Customizing Segmented Controls in PSPDFKit

The PSPDFKit SDK is known to allow a lot of customization to be applied by its users, and the segmented controls in our document info coordinator are no exception! People’s preferences vary a lot: some prefer to use images in their app, some prefer text, and some want to add their own touch and customize the images and text. In this blog post, we’ll talk about all of these topics and explain how to easily make use of the relevant customization options.

Deciding between Image and Text

By default, PSPDFKit is set to display images in the segmented controls, as they use less space and they generally look cleaner in an app. However, it’s very easy to change this to display text instead. The PSPDFContainerViewControllerDelegate protocol provides a method, -containerViewController:shouldUseTitleForViewController:, which by default returns false. By subclassing the PSPDFDocumentInfoCoordinator, you can implement the dedicated delegate method and return true:

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class CustomDocumentInfoCoordinator: PSPDFDocumentInfoCoordinator, PSPDFContainerViewControllerDelegate {
    func containerViewController(_ controller: PSPDFContainerViewController, shouldUseTitleFor viewController: UIViewController) -> Bool {
        return true
    }
}
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@interface PSCCustomDocumentInfoCoordinator: PSPDFDocumentInfoCoordinator <PSPDFContainerViewControllerDelegate>
@end

@implementation PSCCustomDocumentInfoCoordinator
- (BOOL)containerViewController:(PSPDFContainerViewController *)controller shouldUseTitleForViewController:(UIViewController *)viewController {
    return YES;
}
@end

Then you will also want to override the original class with your custom class so that you can actually use the code above. You can learn more about overriding classes in the corresponding guide article. Below you can see how both options will look in the end. Decide for yourself which one is more fitting for your app!

Customizing Images

You can customize images with the PSPDFSegmentImageProviding protocol by overriding the segmentImage object and returning your own image. An example for the PSPDFAnnotationTableViewController would look like this:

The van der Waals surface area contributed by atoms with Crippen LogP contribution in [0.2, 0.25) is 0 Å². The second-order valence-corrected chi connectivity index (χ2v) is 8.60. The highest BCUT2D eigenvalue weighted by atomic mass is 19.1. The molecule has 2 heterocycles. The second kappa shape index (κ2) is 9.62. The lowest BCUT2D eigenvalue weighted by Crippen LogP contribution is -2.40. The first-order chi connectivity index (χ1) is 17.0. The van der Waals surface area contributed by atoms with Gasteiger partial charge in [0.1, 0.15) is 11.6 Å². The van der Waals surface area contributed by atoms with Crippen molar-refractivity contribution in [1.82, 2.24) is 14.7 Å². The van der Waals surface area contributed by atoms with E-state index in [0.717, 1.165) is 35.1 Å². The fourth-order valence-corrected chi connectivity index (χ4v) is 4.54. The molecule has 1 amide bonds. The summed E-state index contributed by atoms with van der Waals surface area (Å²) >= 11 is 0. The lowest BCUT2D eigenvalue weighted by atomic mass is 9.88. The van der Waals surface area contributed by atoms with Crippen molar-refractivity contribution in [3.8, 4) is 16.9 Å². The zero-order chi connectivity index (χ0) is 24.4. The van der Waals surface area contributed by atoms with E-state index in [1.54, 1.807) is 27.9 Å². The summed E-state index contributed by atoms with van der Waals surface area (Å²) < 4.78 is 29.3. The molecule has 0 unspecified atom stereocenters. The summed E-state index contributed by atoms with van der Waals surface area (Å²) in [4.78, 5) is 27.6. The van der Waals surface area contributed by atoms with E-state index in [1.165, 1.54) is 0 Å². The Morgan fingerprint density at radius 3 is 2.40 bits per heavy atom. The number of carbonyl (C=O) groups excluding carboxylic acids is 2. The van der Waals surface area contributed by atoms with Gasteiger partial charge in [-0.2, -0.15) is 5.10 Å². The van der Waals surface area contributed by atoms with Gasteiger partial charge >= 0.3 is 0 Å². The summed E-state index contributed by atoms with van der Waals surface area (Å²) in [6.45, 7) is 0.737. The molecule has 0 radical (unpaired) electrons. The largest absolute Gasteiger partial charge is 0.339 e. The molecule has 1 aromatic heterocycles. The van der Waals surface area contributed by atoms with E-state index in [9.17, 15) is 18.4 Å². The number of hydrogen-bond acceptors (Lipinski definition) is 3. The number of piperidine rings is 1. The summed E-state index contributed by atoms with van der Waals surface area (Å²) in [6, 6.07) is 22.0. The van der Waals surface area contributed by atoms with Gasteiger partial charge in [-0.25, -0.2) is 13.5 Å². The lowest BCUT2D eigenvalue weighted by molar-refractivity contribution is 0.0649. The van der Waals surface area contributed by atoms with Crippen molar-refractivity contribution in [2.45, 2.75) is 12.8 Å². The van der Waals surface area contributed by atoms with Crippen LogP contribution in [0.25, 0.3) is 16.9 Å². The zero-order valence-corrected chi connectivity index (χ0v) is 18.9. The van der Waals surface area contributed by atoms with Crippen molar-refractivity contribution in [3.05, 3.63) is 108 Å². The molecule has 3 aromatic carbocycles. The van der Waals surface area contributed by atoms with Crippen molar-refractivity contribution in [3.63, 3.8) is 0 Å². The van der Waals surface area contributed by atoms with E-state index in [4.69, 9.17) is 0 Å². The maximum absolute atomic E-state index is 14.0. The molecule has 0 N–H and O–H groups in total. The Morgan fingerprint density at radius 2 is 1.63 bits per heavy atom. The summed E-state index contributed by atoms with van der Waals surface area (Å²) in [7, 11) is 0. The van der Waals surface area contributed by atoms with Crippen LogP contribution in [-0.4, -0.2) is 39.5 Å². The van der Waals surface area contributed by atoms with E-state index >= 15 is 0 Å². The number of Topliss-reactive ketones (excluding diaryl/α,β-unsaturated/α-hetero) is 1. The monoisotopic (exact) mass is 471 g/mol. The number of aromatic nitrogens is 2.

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class CustomAnnotationTableViewController: PSPDFAnnotationTableViewController {
    override var segmentImage: UIImage? {
        get {
            return PSPDFKit.imageNamed("x")
        }
        set {
            // We ignore future changes for the image.
        }
    }
}
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@interface PSCCustomAnnotationTableViewController: PSPDFAnnotationTableViewController
@end

@implementation PSCCustomAnnotationTableViewController
- (nullable UIImage *)segmentImage {
    return [PSPDFKit imageNamed:@"x"];
}
@end

Customizing Text

To customize the text of one of the segmented controls, you need to subclass the table view controller of the desired control and override the title of that controller. If you want to do this for the annotation table view, you need to subclass PSPDFAnnotationTableViewController and set a custom title there. This is shown in the following example:

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class CustomAnnotationTableViewController: PSPDFAnnotationTableViewController {
    override var title: String? {
        get {
            return "CustomTitle"
        }
        set {
            // We ignore future changes for the title.
        }
    }
}
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@interface PSCCustomAnnotationTableViewController: PSPDFAnnotationTableViewController
@end

@implementation PSCCustomAnnotationTableViewController
- (NSString *)title {
    return @"CustomTitle";
}
@end

Customizing the Available Document Information

You can choose which document-related information you want to display by customizing the availableControllerOptions property of your custom PSPDFDocumentInfoCoordinator object associated with your PSPDFViewController instance. For example, if you only want to show the outline and the annotation tabs, your code will look like this:

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pdfController.documentInfoCoordinator.availableControllerOptions = [.outline, .annotations]
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pdfController.documentInfoCoordinator.availableControllerOptions = @[PSPDFDocumentInfoOptionOutline, PSPDFDocumentInfoOptionAnnotations];

The result will look like this in the app:

To learn more about customizing the available document info, you can take a look at our Customizing the Available Document Information guide.

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